ISSN 1470-3947 (print) | ISSN 1479-6848 (online)

Endocrine Abstracts (2011) 27 P32

Steroid dose, age and gender affect adrenal responses to a low dose short Synacthen test in children with asthma

Daniel Hawcutt1, Andrea Jorgensen1, Christopher Gardner2, Matthew Peak2, Jonathan Couriel2, David Lacy3, Paul Newland2, Mohamed Didi2, Munir Pirmohamed1, Rosalind Smith1 & Joanne Blair2

1University of Liverpool, Liverpool, UK; 2Alder Hey Children’s NHS Foundation Trust, Liverpool, UK; 3Wirral University Hospitals NHS Foundation Trust, Arrowe Park, UK.

Background: The activity of the hypothalamic–pituitary–adrenal axis (HPA) during inhaled corticosteroid (ICS) treatment of asthma has been studied extensively. To date patient populations have been too small or homogeneous to identify relationships between steroid exposure, patient characteristics and HPA activity. In this abstract we report data from a large, heterogeneous cohort of patients recruited to observational and pharmacogenomic studies.

Patients and methods: A simplified low dose short Synacthen test (Synacthen dose 500 ng/1.73 m2, sampling at 0, 15, 25, and 35 min) was performed in 332 subjects (201 M, age 11.2±3.3 years) treated with ICS for >3 months. Patients treated with prednisolone daily were excluded. Total steroid exposure (TSE; inhaled+intranasal+oral) was calculated as beclomethasone equivalent in ratios of 1:1 (clenil modulate, budesonide), 2:1 (fluticasone) and 3:20 (prednisolone) and adjusted for body surface area (BSA). Median TSE was 813 (25th/75th percentile: 400/1183) μg/day.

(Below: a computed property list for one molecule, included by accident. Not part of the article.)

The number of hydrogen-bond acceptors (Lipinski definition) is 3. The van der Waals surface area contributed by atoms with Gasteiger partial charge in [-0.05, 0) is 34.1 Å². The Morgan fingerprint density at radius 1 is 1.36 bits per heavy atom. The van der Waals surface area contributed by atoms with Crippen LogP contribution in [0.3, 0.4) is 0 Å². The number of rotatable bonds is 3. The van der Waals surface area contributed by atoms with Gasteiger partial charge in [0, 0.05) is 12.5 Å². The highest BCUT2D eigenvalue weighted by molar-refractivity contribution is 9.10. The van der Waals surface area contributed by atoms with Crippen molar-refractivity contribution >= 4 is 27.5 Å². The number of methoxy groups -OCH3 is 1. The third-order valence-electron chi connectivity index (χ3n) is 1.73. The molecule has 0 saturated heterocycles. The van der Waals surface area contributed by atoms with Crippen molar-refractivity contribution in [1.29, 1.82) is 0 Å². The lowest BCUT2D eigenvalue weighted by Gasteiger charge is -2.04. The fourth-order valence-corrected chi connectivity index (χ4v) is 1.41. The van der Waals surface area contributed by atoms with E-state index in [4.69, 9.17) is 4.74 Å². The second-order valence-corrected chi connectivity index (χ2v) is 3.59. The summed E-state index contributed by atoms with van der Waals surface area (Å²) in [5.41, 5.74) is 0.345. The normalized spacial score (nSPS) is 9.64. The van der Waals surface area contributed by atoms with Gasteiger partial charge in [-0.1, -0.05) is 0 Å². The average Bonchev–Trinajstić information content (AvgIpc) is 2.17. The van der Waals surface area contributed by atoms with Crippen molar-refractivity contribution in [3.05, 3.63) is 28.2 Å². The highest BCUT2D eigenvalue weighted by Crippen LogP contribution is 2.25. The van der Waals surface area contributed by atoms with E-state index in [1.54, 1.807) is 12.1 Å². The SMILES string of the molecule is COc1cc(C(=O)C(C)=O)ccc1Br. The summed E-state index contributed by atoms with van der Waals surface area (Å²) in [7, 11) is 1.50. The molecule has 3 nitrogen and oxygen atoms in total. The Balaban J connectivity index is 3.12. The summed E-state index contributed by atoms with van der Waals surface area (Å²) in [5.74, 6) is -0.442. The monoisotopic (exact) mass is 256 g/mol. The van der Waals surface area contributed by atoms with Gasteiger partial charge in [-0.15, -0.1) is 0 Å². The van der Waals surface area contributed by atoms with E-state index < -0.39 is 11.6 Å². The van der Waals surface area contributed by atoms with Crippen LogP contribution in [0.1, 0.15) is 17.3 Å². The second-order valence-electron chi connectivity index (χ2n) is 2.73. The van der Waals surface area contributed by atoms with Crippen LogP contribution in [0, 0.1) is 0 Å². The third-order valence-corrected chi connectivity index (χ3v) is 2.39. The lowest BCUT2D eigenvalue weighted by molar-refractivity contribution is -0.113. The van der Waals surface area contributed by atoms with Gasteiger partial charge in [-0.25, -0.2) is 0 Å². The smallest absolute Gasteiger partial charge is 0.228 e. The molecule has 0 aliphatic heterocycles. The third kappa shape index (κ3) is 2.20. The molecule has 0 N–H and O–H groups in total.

Results: Cortisol response was impaired (peak cortisol <500 nmol/l) in 115 subjects (34.6%). Basal (252±140 nmol/l) and peak (554±154 nmol/l) cortisol correlated negatively with BSA adjusted TSE (P=0.009). Age and gender associated positively with basal and peak cortisol (age: P=0.0002, gender: all ages P=0.015, age >12 years P=0.003). Time to peak cortisol was positively associated with value of peak cortisol (P=0.003).

Discussion: To our knowledge this is the first study to consider the effect of TSE rather than ICS in isolation. Our observation that female gender and greater age are associated with higher basal cortisol may reflect an oestrogen driven rise in cortisol binding globulin during female puberty. We speculate that the relationship between time and magnitude of cortisol peak reflects more rapid depletion of cortisol in adrenals with lower cortisol reserve. These data give interesting insights into the maturation of the HPA during childhood and adolescence.